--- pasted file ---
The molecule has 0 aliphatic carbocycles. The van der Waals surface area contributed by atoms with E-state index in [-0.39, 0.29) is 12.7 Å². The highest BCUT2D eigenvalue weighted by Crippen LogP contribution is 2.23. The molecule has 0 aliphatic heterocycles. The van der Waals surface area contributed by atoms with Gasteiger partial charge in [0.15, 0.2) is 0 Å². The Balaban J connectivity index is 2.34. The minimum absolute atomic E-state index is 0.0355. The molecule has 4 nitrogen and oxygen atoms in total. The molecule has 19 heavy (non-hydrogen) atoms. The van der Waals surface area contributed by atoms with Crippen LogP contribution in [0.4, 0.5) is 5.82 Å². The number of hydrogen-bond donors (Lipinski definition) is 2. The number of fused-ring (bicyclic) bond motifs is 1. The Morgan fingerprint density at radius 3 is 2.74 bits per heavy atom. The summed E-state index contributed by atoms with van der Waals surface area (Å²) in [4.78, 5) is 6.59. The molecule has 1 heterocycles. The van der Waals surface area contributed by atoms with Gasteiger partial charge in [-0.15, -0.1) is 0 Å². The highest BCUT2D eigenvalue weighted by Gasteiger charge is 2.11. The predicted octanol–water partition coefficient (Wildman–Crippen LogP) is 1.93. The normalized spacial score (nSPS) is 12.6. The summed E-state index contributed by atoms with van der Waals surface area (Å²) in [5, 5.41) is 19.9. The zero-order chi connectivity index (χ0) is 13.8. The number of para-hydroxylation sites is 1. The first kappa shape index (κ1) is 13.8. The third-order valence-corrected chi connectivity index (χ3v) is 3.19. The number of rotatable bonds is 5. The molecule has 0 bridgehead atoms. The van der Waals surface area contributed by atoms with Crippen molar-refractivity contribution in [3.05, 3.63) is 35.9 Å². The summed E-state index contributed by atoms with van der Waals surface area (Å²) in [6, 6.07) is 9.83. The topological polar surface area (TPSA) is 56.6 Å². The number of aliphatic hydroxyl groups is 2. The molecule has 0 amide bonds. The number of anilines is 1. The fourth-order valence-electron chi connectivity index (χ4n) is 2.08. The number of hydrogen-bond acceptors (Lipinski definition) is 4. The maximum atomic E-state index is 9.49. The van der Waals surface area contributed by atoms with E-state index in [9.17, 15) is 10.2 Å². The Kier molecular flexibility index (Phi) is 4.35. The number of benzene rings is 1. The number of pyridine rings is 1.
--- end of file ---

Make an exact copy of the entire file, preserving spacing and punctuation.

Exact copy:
The molecule has 0 aliphatic carbocycles. The van der Waals surface area contributed by atoms with E-state index in [-0.39, 0.29) is 12.7 Å². The highest BCUT2D eigenvalue weighted by Crippen LogP contribution is 2.23. The molecule has 0 aliphatic heterocycles. The van der Waals surface area contributed by atoms with Gasteiger partial charge in [0.15, 0.2) is 0 Å². The Balaban J connectivity index is 2.34. The minimum absolute atomic E-state index is 0.0355. The molecule has 4 nitrogen and oxygen atoms in total. The molecule has 19 heavy (non-hydrogen) atoms. The van der Waals surface area contributed by atoms with Crippen LogP contribution in [0.4, 0.5) is 5.82 Å². The number of hydrogen-bond donors (Lipinski definition) is 2. The number of fused-ring (bicyclic) bond motifs is 1. The Morgan fingerprint density at radius 3 is 2.74 bits per heavy atom. The summed E-state index contributed by atoms with van der Waals surface area (Å²) in [4.78, 5) is 6.59. The molecule has 1 heterocycles. The van der Waals surface area contributed by atoms with Gasteiger partial charge in [-0.15, -0.1) is 0 Å². The highest BCUT2D eigenvalue weighted by Gasteiger charge is 2.11. The predicted octanol–water partition coefficient (Wildman–Crippen LogP) is 1.93. The normalized spacial score (nSPS) is 12.6. The summed E-state index contributed by atoms with van der Waals surface area (Å²) in [5, 5.41) is 19.9. The zero-order chi connectivity index (χ0) is 13.8. The number of para-hydroxylation sites is 1. The first kappa shape index (κ1) is 13.8. The third-order valence-corrected chi connectivity index (χ3v) is 3.19. The number of rotatable bonds is 5. The molecule has 0 bridgehead atoms. The van der Waals surface area contributed by atoms with Crippen molar-refractivity contribution in [3.05, 3.63) is 35.9 Å². The summed E-state index contributed by atoms with van der Waals surface area (Å²) in [6, 6.07) is 9.83. The topological polar surface area (TPSA) is 56.6 Å². The number of aliphatic hydroxyl groups is 2. The molecule has 0 amide bonds. The number of anilines is 1. The fourth-order valence-electron chi connectivity index (χ4n) is 2.08. The number of hydrogen-bond acceptors (Lipinski definition) is 4. The maximum atomic E-state index is 9.49. The van der Waals surface area contributed by atoms with E-state index in [9.17, 15) is 10.2 Å². The Kier molecular flexibility index (Phi) is 4.35. The number of benzene rings is 1. The number of pyridine rings is 1.